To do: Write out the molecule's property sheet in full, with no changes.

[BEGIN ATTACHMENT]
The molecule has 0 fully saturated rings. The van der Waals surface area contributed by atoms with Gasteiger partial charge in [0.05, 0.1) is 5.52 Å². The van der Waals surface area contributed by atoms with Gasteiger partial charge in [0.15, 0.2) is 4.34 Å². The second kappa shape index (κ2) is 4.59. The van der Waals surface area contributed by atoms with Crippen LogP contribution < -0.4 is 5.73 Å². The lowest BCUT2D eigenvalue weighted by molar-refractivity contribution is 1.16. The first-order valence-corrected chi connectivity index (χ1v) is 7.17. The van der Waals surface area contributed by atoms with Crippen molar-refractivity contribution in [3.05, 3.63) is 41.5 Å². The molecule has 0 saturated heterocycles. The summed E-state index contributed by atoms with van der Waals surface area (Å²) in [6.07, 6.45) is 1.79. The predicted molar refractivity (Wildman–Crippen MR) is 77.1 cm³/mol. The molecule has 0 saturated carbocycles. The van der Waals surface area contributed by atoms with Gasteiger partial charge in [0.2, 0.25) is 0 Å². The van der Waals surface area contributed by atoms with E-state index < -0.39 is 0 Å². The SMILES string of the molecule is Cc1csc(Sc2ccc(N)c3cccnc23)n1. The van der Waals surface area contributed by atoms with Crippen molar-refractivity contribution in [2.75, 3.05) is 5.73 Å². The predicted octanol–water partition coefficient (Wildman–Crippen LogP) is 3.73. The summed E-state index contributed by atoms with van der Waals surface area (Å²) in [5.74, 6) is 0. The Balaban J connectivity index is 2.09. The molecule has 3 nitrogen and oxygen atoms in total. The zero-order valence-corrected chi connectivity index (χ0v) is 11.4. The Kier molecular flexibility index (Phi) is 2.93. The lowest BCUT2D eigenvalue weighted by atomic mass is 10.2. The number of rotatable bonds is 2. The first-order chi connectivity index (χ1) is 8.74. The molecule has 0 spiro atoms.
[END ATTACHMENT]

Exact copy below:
The molecule has 0 fully saturated rings. The van der Waals surface area contributed by atoms with Gasteiger partial charge in [0.05, 0.1) is 5.52 Å². The van der Waals surface area contributed by atoms with Gasteiger partial charge in [0.15, 0.2) is 4.34 Å². The second kappa shape index (κ2) is 4.59. The van der Waals surface area contributed by atoms with Crippen LogP contribution < -0.4 is 5.73 Å². The lowest BCUT2D eigenvalue weighted by molar-refractivity contribution is 1.16. The first-order valence-corrected chi connectivity index (χ1v) is 7.17. The van der Waals surface area contributed by atoms with Crippen molar-refractivity contribution in [3.05, 3.63) is 41.5 Å². The molecule has 0 saturated heterocycles. The summed E-state index contributed by atoms with van der Waals surface area (Å²) in [6.07, 6.45) is 1.79. The predicted molar refractivity (Wildman–Crippen MR) is 77.1 cm³/mol. The molecule has 0 saturated carbocycles. The van der Waals surface area contributed by atoms with Gasteiger partial charge in [0.2, 0.25) is 0 Å². The van der Waals surface area contributed by atoms with E-state index < -0.39 is 0 Å². The SMILES string of the molecule is Cc1csc(Sc2ccc(N)c3cccnc23)n1. The van der Waals surface area contributed by atoms with Crippen molar-refractivity contribution in [2.75, 3.05) is 5.73 Å². The predicted octanol–water partition coefficient (Wildman–Crippen LogP) is 3.73. The summed E-state index contributed by atoms with van der Waals surface area (Å²) in [5.74, 6) is 0. The Balaban J connectivity index is 2.09. The molecule has 3 nitrogen and oxygen atoms in total. The zero-order valence-corrected chi connectivity index (χ0v) is 11.4. The Kier molecular flexibility index (Phi) is 2.93. The lowest BCUT2D eigenvalue weighted by atomic mass is 10.2. The number of rotatable bonds is 2. The first-order chi connectivity index (χ1) is 8.74. The molecule has 0 spiro atoms.